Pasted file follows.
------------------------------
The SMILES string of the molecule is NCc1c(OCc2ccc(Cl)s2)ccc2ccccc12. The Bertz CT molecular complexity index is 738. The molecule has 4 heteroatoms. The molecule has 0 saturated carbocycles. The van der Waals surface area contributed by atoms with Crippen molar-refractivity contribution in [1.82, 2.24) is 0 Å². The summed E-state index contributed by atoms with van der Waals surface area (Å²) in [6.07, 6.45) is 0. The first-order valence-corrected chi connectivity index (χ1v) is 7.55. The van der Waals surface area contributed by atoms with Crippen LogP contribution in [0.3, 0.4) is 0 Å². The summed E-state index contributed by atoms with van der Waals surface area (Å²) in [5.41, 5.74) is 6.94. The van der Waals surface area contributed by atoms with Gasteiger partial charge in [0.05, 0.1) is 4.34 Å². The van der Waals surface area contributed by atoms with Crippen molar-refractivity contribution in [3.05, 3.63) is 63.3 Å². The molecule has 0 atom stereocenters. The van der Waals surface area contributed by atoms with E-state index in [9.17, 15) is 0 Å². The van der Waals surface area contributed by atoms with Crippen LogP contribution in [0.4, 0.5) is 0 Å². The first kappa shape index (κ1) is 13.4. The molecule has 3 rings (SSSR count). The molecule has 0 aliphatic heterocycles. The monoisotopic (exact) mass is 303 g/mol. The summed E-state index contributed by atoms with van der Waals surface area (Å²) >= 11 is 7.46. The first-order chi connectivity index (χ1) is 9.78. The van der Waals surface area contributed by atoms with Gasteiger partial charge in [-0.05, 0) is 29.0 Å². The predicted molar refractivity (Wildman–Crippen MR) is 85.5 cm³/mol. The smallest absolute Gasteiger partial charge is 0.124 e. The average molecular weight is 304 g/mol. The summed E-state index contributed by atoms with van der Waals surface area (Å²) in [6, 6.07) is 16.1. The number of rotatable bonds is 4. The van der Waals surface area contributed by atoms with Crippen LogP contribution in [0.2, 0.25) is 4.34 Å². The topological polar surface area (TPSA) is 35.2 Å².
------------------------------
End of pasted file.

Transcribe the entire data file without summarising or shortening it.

The SMILES string of the molecule is NCc1c(OCc2ccc(Cl)s2)ccc2ccccc12. The Bertz CT molecular complexity index is 738. The molecule has 4 heteroatoms. The molecule has 0 saturated carbocycles. The van der Waals surface area contributed by atoms with Crippen molar-refractivity contribution in [1.82, 2.24) is 0 Å². The summed E-state index contributed by atoms with van der Waals surface area (Å²) in [6.07, 6.45) is 0. The first-order valence-corrected chi connectivity index (χ1v) is 7.55. The van der Waals surface area contributed by atoms with Crippen LogP contribution in [0.3, 0.4) is 0 Å². The summed E-state index contributed by atoms with van der Waals surface area (Å²) in [5.41, 5.74) is 6.94. The van der Waals surface area contributed by atoms with Gasteiger partial charge in [0.05, 0.1) is 4.34 Å². The van der Waals surface area contributed by atoms with Crippen molar-refractivity contribution in [3.05, 3.63) is 63.3 Å². The molecule has 0 atom stereocenters. The van der Waals surface area contributed by atoms with E-state index in [9.17, 15) is 0 Å². The van der Waals surface area contributed by atoms with Crippen LogP contribution in [0.4, 0.5) is 0 Å². The first kappa shape index (κ1) is 13.4. The molecule has 3 rings (SSSR count). The molecule has 0 aliphatic heterocycles. The monoisotopic (exact) mass is 303 g/mol. The summed E-state index contributed by atoms with van der Waals surface area (Å²) >= 11 is 7.46. The first-order chi connectivity index (χ1) is 9.78. The van der Waals surface area contributed by atoms with Gasteiger partial charge in [-0.05, 0) is 29.0 Å². The predicted molar refractivity (Wildman–Crippen MR) is 85.5 cm³/mol. The smallest absolute Gasteiger partial charge is 0.124 e. The average molecular weight is 304 g/mol. The summed E-state index contributed by atoms with van der Waals surface area (Å²) in [6, 6.07) is 16.1. The number of rotatable bonds is 4. The van der Waals surface area contributed by atoms with Crippen LogP contribution in [0.2, 0.25) is 4.34 Å². The topological polar surface area (TPSA) is 35.2 Å².